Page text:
Every October I complete a ritual known as ‘caring about the AL for about a month.’ (I mean, nothing wrong with it, but have they considered letting pitchers hit?) Part of this ritual includes getting know more about various AL players, like Alex Bregman, the Astros affable, quick-handed third-baseman. (Also, the Astros won it in 7. Not saying I’m writing this to say ‘called it,’ but called it.)
So it was cool getting to know more about the Astros generally (not Gurriel), and Bregman specifically, including finding out that he’s learning Spanish to better communicate with his Spanish-speaking teammates, which includes the rest of the infield.
This New York Times piece discusses his efforts to learn the language, as well as his own overestimate of his fluency and his team’s gentle ribbing about his apparently terrible accent. It also quotes teammate Carlos Beltrán, whose advocacy was instrumental in getting the MLB to provide a Spanish-speaking staff member for each team to serve as an official translator and interpreter, saying the most important thing is that Bregman tries, even if he has odd word choices.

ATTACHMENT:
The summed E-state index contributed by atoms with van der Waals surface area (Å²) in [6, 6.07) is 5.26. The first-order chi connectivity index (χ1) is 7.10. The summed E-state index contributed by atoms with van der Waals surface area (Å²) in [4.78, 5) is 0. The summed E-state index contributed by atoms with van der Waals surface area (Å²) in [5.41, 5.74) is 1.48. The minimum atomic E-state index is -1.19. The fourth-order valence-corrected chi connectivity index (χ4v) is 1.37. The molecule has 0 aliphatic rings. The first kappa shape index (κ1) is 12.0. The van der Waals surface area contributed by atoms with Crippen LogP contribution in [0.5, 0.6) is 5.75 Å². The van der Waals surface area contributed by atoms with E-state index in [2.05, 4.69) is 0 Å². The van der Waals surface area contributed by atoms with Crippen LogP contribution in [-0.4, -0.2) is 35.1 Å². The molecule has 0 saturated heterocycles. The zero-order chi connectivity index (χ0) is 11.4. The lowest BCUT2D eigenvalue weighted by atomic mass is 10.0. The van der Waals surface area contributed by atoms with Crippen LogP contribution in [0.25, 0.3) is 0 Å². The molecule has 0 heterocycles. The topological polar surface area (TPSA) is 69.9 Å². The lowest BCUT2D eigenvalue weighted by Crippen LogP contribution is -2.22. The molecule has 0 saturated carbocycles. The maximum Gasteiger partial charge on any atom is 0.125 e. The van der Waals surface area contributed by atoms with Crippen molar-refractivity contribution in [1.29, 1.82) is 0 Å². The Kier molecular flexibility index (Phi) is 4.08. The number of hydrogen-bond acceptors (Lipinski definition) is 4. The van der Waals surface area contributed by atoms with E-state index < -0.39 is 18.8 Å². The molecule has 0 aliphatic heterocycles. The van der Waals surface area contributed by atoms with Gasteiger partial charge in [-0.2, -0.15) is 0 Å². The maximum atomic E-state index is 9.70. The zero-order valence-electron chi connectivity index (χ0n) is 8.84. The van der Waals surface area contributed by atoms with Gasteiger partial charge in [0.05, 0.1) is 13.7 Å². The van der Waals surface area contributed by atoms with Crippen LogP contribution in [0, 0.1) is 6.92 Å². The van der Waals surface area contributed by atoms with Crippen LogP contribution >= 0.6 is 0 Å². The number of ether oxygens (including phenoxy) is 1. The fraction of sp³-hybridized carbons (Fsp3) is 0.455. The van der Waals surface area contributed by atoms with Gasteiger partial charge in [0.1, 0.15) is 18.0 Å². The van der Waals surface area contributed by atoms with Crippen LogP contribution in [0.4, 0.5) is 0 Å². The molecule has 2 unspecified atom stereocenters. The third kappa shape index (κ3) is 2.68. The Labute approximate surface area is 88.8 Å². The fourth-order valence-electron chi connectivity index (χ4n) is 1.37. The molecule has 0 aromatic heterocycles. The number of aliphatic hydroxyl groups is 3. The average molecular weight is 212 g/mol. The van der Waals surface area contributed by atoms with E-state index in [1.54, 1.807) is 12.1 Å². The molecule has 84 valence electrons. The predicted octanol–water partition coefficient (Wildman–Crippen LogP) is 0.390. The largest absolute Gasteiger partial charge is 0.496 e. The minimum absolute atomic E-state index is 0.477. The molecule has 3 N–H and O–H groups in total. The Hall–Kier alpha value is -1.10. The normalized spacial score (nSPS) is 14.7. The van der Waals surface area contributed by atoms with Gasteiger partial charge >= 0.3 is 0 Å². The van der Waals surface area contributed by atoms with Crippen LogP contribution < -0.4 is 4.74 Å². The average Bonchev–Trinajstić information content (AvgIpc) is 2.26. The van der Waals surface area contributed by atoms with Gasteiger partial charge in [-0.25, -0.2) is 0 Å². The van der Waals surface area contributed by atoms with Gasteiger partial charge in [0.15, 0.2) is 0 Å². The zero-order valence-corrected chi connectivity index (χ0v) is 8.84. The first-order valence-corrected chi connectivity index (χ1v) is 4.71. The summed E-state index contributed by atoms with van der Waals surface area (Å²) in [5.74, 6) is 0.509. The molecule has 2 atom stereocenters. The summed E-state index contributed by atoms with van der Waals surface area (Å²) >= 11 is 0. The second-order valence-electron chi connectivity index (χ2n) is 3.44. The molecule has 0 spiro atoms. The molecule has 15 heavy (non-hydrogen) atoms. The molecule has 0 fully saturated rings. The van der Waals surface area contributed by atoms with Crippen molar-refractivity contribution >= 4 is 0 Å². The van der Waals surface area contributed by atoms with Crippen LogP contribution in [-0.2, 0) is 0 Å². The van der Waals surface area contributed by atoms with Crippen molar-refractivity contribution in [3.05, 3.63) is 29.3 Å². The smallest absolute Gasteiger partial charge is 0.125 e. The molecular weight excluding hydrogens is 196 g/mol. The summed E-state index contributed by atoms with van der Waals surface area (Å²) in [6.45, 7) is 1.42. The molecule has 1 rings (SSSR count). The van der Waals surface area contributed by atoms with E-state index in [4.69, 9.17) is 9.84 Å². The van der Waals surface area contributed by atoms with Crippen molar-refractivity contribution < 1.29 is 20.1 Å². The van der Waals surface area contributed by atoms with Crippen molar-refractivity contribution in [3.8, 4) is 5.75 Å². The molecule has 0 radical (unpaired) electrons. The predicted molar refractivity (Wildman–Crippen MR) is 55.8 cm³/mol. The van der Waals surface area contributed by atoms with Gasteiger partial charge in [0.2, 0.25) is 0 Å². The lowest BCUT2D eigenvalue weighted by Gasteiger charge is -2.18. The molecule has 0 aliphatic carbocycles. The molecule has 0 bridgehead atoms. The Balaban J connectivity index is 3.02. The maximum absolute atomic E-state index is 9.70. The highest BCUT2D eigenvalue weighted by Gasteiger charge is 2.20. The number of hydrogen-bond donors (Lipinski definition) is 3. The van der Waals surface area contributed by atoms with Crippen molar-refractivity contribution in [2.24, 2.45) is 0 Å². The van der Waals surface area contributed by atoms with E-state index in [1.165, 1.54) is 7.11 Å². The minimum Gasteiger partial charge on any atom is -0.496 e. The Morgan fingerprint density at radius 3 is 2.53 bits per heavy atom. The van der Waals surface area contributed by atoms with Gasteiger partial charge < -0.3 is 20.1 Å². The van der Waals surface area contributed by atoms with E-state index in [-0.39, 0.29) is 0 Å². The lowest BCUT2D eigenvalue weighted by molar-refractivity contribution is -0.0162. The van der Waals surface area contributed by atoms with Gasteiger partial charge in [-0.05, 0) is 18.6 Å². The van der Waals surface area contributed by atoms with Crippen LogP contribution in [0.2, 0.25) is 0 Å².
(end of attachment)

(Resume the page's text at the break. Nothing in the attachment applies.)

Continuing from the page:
To its credit, the article acknowledges that Bregman chose to learn Spanish, and contrasts this with his teammates who have had to learn English to communicate with English-language media. (It also didn’t ponle acento a Beltrán.)
Other pieces also mention but don’t unpack, this contrast. In this ESPN article, Bregman’s Spanish-speaking teammates praise his hard work in learning Spanish. It also quotes Bregman, who says that he hopes one day to be bilingual, like teammate Carlos Correa, and that he sees speaking Spanish as a necessity if he wants to be a leader on a Latino-heavy team. (And if he ever needs a conversation partner, I’m told that my Resting Pitchface coconspirator Laura volunteers as tribute.)
All of this is fair coverage - but it feels somewhat incomplete.
Bregman’s efforts are absolutely praiseworthy, and I’m not writing this to be critical of him. I’m writing as someone engaged in similar efforts - learning Spanish for work and, in part, because I live in a predominantly Latino neighborhood and should be able to communicate effectively with friends, neighbors, and coworkers.
Bregman seems like, for want of a better term, a good egg with a fielding percentage almost, but not quite as good, as Anthony Rendon’s. (Sorry, I had to. #anthonyismyfavoriteplayer) But praise for an English-speaking player learning Spanish - on his own time, with a high tolerance for his mistakes - buys into unstated notions about bilinguality, and praises Bregman while not extending the same praise to his teammates.